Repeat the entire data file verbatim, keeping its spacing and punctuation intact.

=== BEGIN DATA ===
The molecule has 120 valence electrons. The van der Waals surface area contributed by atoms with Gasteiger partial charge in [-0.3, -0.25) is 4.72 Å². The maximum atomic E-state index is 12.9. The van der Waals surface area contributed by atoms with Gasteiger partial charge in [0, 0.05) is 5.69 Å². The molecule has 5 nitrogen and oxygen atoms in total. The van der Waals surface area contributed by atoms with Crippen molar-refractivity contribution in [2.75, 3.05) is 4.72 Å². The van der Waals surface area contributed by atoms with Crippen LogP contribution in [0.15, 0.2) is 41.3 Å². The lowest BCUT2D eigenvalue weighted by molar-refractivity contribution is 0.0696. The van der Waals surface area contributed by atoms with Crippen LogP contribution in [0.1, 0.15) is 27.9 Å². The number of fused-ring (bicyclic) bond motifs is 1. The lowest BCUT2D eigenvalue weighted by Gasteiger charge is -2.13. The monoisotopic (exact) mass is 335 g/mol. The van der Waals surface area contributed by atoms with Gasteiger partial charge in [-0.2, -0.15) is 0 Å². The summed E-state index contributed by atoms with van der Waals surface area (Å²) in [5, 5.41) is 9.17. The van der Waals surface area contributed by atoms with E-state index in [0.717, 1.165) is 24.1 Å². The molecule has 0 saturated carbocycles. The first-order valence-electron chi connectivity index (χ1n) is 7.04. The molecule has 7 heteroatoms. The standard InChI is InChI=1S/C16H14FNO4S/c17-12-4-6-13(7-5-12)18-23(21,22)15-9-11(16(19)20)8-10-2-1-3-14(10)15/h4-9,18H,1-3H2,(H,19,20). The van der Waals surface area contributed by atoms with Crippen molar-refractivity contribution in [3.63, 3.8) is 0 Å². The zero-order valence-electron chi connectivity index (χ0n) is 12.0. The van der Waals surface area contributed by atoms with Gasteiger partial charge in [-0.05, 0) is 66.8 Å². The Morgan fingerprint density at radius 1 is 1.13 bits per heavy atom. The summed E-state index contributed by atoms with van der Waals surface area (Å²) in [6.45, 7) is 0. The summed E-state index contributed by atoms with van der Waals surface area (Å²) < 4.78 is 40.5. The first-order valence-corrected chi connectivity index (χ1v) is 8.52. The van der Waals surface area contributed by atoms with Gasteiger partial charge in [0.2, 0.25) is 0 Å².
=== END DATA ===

The molecule has 120 valence electrons. The van der Waals surface area contributed by atoms with Gasteiger partial charge in [-0.3, -0.25) is 4.72 Å². The maximum atomic E-state index is 12.9. The van der Waals surface area contributed by atoms with Gasteiger partial charge in [0, 0.05) is 5.69 Å². The molecule has 5 nitrogen and oxygen atoms in total. The van der Waals surface area contributed by atoms with Crippen molar-refractivity contribution in [2.75, 3.05) is 4.72 Å². The van der Waals surface area contributed by atoms with Crippen LogP contribution in [0.15, 0.2) is 41.3 Å². The lowest BCUT2D eigenvalue weighted by molar-refractivity contribution is 0.0696. The van der Waals surface area contributed by atoms with Crippen LogP contribution in [0.1, 0.15) is 27.9 Å². The number of fused-ring (bicyclic) bond motifs is 1. The lowest BCUT2D eigenvalue weighted by Gasteiger charge is -2.13. The monoisotopic (exact) mass is 335 g/mol. The van der Waals surface area contributed by atoms with Gasteiger partial charge in [-0.2, -0.15) is 0 Å². The summed E-state index contributed by atoms with van der Waals surface area (Å²) in [5, 5.41) is 9.17. The van der Waals surface area contributed by atoms with E-state index in [0.717, 1.165) is 24.1 Å². The molecule has 0 saturated carbocycles. The first-order valence-electron chi connectivity index (χ1n) is 7.04. The molecule has 7 heteroatoms. The standard InChI is InChI=1S/C16H14FNO4S/c17-12-4-6-13(7-5-12)18-23(21,22)15-9-11(16(19)20)8-10-2-1-3-14(10)15/h4-9,18H,1-3H2,(H,19,20). The van der Waals surface area contributed by atoms with Crippen molar-refractivity contribution in [3.63, 3.8) is 0 Å². The zero-order valence-electron chi connectivity index (χ0n) is 12.0. The van der Waals surface area contributed by atoms with Gasteiger partial charge in [-0.05, 0) is 66.8 Å². The Morgan fingerprint density at radius 1 is 1.13 bits per heavy atom. The summed E-state index contributed by atoms with van der Waals surface area (Å²) in [6.45, 7) is 0. The summed E-state index contributed by atoms with van der Waals surface area (Å²) < 4.78 is 40.5. The first-order valence-corrected chi connectivity index (χ1v) is 8.52. The van der Waals surface area contributed by atoms with Gasteiger partial charge in [0.2, 0.25) is 0 Å².